If there’s a symptom that most people will experience at some point in their life it’s back pain. Back pain has a number of causes – but most commonly when you feel that familiar twinge in your lower back it’s a mechanical in nature, usually due to strained muscles or ligaments in the back. Back pain can come from using improper form to lift something heavy like a box or from straining your back at the gym because you used incorrect form. When you’ve strained your back you might think rest would be the best medicine – taking a break from the gym and taking it easy for a few days or weeks. Don’t be so quick to ditch your workout! Exercise just might be the best “medicine” you can have to ease lower back pain – and prevent it from recurring too.
Exercise and Back Pain: Does Exercise Help or Hinder?
According to a study carried out at the University of Alberta, exercise is of benefit to even chronic back pain sufferers. They followed 240 men and women with lower back pain for four months. One group exercised with weights four days a week, another group three days a week and the last group only two days a week. All three groups enjoyed a reduction in pain and improved quality of life but the group that trained with weights four days a week experienced the greatest benefits.
This isn’t the first study to show exercise is beneficial for back pain symptoms. A study published in the British Medical Journal also points out the benefits of exercise for back pain. This study showed an exercise program that combined overall strength training, stretching and relaxation exercises reduced disability in men and women sidelined by back pain.
Exercise Speeds Recovery from Back Pain
These days many doctors are recommending that patients with mild back pain limit bed rest and return to normal activity as quickly as possible. Bed rest can make the symptoms worse. Ever notice how the lower back pain due to a strain is worse when you get up in the morning? That’s because hours of inactivity causes muscles to stiffen. Once you start moving around and increase blood flow to your back, the pain lets up a little. Bed rest and lack of exercise also weaken the muscles in your lower back at a time when you need them to be stronger. One study showed people who “rested” their back by lying in bed were more likely to have negative outcomes like worsening of the pain, more missed days from the work week and greater disability.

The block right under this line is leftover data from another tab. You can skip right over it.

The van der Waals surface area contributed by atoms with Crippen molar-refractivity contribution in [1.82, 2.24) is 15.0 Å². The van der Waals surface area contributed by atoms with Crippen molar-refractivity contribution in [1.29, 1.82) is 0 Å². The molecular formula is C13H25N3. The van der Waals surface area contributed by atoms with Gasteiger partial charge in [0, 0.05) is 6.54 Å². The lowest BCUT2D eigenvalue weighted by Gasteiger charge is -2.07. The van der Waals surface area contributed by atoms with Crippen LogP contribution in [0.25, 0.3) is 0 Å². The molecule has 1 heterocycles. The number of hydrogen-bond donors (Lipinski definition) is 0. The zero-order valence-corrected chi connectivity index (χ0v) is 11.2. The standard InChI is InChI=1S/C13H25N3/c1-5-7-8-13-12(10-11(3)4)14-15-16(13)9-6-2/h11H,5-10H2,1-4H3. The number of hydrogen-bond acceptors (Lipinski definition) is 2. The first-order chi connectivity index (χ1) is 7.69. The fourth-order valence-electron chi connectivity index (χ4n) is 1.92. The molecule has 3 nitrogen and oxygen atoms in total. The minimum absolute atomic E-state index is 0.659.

Exercising with Back Pain
If you’ve recently strained your back and having a significant amount of pain, you may need to modify your routine a bit. Stick with exercises that don’t exacerbate the pain. For cardiovascular exercise, grab a low-impact DVD and use it to get an aerobic workout for a few days until the pain improves.
Don’t put away the weights. Resistance training stretches out the muscles and reduces spasm, but avoid doing exercises that aggravate the pain. For example, if you have lower back pain, stay away from exercises like leg lifts, crunches, and deadlifts that put stress on the lower back. If you do squats, lighten up on the weight or use no weight at all – and stop if it triggers pain or discomfort.
Stretching and yoga are also good therapy for back. One study showed yoga and stretching classes were equally effective for preventing pain. Do one or the other or both to stretch out the muscles in your lower back.
Exercise for Preventing Lower Back Pain
To avoid back pain in the future, add exercises that strengthen your lower back to your workout. Most people spend more time strengthening their abdominal muscles than they do their back. This creates an imbalance that increases the risk of back injury. Balance out abdominal work with “supermans” (or “superwomans”) where you lie on your tummy and raise your legs and chest off the floor to target your lower back. Strengthen your core with different variations on the plank.
Work on posture and how you sit in a chair too. Make sure your spine is straight and you have good lumbar support. Bad posture and slouching is a common cause of back pain. Finally, focus on form by watching the movements you’re doing in the mirror when you lift weights. Make sure you’re not arching your back or throwing the weight around. It’s easy to get sloppy – but it’s not worth it if you end up with back pain. Watch how you pick up the weights when you strength train. Use your legs and core to take pressure off your back when you lift. Don’t bend over and use your back when you lift or twist when picking up a weight or object.
The Bottom Line?
Activity is better than bed rest if you have a lower back strain in most cases. If you have severe back pain, weakness in your legs, numbness, pain that worsens with coughing or changes in your bowel and bladder habits, see your doctor. These can be signs of a herniated disc.
Science Daily. “Exercise More, Not Less, to Ease Aching Back, Study Suggests”
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West J Med. 2000 February; 172(2): 121.
Science Daily. “Yoga Eases Back Pain in Largest U.S. Yoga Study to Date”
Ann Intern Med. 2011;155(9):569-578.
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